Why does Moonlight believe he might be responsible?

He’s got a small fragment of a .22 hollow point round buried inside his brain, lodge directly up against his cerebral cortex. The result of a botched suicide attempt four years prior to the novel’s start, an operation to remove the bullt frag would be too dangerous.

But the bullet causes Moonlight lots of problems, the least of which are the occasional memory loss and his rational ability to tell right from wrong. The bullet frag also might shift at any moment, making coma and/or sudden death, a very real possibility.

Still, Moonlight has been trying to get his life together as of late.

But when Scarlet begs him to make the trip over to her house late one rainy Sunday night to issue one of his “massages,” he makes a big mistake by sleeping with her. Later, having passed out in her bed, he will be rudely awakened by a garage door opening and Jake’s unexpected and very drunken homecoming. Making his impromptu escape out a top floor window, Moonlight will seek the safety of his home.

Two hours later however, he will receive another unexpected visit from Jake Montana. This time the big Captain has sobering news to report. He’s discovered his wife’s mutilated body in her own bed. She’s been murdered and now he needs the P.I. to investigate it in association with Albany ’s “overtaxed” Special Independent Unit before I.A. pokes their nose into the affair. Moonlight takes a big step back. Is it possible he made a second trip to the Montana home-sweet-home and just has no recollection of it? Once there, did he perform a heinous crime on his part-time lover? Or is this some kind of set up by his former boss? Is it really Jake who is responsible for Scarlet’s death? Does he wish for Moonlight to cover up his involvement, seal the case before Internal Affairs starts poking their nose into the situation?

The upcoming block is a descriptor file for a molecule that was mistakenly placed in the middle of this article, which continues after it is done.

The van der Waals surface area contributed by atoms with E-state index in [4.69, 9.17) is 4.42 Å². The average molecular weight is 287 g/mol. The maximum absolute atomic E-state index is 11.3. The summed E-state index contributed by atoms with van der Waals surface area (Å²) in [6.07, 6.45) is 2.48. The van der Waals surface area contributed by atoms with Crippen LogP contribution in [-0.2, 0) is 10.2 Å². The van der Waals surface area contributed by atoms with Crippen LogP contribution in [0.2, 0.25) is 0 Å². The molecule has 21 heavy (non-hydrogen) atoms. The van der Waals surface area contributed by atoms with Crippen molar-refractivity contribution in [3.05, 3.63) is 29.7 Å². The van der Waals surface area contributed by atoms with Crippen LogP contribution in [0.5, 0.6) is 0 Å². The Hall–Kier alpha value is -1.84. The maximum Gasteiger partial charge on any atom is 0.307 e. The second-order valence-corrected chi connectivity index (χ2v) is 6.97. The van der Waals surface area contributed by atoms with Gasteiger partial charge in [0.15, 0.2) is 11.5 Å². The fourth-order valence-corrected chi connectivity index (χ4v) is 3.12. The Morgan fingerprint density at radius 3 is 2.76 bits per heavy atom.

There’s another problem too.

Covering Moonlight’s palms and the pads of his fingers are numerous scratches and cuts. Are these defensive wounds? Wounds he received when Scarlet put up a struggle? Or are they offensive wounds? Wounds he couldn’t avoid when making his attack on Scarlet with a blade? The answer is not so simple since Moonlight has no idea where he acquired the wounds.

Having no choice but to take on the mission (if only to cover his own ass), Moonlight can only hope the answers to his many questions point to his former boss and not himself.

Read an exerpt from his book and the raving reviews he has gotten thus far.  The link is http://www.pumpupyourbook.com/2010/04/19/moonlight-falls-virtual-book-tour-may-2010/.  You can also see the trailer of Moonlight Falls at the above site.

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ADDENDUM:  I will be posting my review of Moonlight Falls in the near future, so please be on the look out for that and stop by to see what I have to say about Moonlight Falls.    I am looking forward to reading Moonlight Falls and from the reviews I have read, I am sure that this is going to be a great read !!! 

.

Monday Memes follow Guest Author Vincent Zandri

PLEASE HELP ME WELCOME GUEST AUTHOR MR. VINCENT ZANDRI OF MOONLIGHT FALLS